In focus

Oracle Expands Database Offering To Its Cloud Services

Kopal Chaube Dutta Sep 19, 2017

Oracle is now offering its Exadata Cloud service on bare-metal servers it provides through its data centers. Bare metal means dedicated hardware which should increase the performance. The company launched Exadata Cloud two years ago to offer its database services as a cloud service. It now competes with Amazon Web Services (AWS) and Microsoft Azure in this segment.

Oracle has integrated database software, servers, storage, and network connectivity on the custom hardware it inherited from its acquisition of Sun Microsystems in 2010 and Exadata Database Machine was born. This is now available in the cloud version by Oracle which provides customers a database appliance in the cloud instead of running the database in a virtual machine.

The customers can now allocate all the CPUs and storage they want. Since Exadata Cloud service is compatible with its databases deployed on-premises, the transition to the cloud or to deploy a hybrid cloud strategy is smooth for the customers. Oracle claims that each server supports more than 4 million input/output operations per second (IOPS) hence provisioning multiple bare-metal servers can be done with lightning speed. Its cloud infrastructure also provides block storage that linearly scales by 60 IOPS per GB.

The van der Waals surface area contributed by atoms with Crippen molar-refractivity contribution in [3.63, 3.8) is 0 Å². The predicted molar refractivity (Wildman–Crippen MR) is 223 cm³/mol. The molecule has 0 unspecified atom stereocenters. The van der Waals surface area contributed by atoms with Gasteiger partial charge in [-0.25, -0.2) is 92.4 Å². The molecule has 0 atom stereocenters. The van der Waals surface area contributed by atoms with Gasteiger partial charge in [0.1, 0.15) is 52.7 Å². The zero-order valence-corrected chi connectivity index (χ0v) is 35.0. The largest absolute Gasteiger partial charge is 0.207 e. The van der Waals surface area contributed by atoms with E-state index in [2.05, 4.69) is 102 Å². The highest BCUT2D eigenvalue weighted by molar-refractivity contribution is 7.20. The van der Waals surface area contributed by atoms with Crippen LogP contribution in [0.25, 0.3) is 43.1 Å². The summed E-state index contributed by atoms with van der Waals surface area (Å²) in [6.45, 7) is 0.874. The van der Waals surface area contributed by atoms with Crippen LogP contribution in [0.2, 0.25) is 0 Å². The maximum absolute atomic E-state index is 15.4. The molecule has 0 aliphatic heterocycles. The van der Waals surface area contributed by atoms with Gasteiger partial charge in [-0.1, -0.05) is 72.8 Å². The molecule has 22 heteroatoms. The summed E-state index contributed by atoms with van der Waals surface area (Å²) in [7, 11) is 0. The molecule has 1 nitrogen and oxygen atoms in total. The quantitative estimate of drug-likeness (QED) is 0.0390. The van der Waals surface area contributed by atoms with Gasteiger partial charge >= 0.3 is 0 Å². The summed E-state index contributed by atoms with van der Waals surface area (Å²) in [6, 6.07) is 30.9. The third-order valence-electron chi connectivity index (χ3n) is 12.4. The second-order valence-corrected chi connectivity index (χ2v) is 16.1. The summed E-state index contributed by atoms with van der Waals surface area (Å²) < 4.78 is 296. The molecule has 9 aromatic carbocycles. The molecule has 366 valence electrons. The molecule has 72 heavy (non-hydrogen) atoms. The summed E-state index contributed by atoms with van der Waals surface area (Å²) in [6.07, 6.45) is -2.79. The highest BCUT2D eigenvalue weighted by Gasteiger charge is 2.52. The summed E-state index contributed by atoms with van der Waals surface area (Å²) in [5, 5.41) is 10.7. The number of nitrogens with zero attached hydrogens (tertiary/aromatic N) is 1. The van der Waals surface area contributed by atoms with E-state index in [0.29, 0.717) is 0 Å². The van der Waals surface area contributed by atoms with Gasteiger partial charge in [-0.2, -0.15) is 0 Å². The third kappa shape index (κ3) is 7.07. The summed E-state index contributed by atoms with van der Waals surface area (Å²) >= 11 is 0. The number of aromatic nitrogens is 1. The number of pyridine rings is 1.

“With the power of Oracle Exadata, customers using our infrastructure are able to bring applications to the cloud never previously possible, without the cost of re-architecture, and achieve incredible performance throughout the stack. From front-end application servers to database and storage, we are optimizing our customers’ most critical applications,” said Kash Iftikhar, vice president of product management for Oracle Cloud, in a statement.

Oracle now provides the option for splitting the load between on-premises and the cloud to customers already using Exadata on-premises as well as organizations needing such a service. Although Oracle is aggressively pushing for Software as a Service (SaaS) model and providing cloud services but its success depends on the extent to which companies would want to have their data on the cloud along with their own data centres.

Kopal Chaube Dutta
Kopal Chaube Dutta

Racing up to the finish line of my doctorate degree, i am a passionate researcher and writer in search of new challenges. Totally in love with technology and in constant pursuit of new knowledge, my flight brings me to ... Read more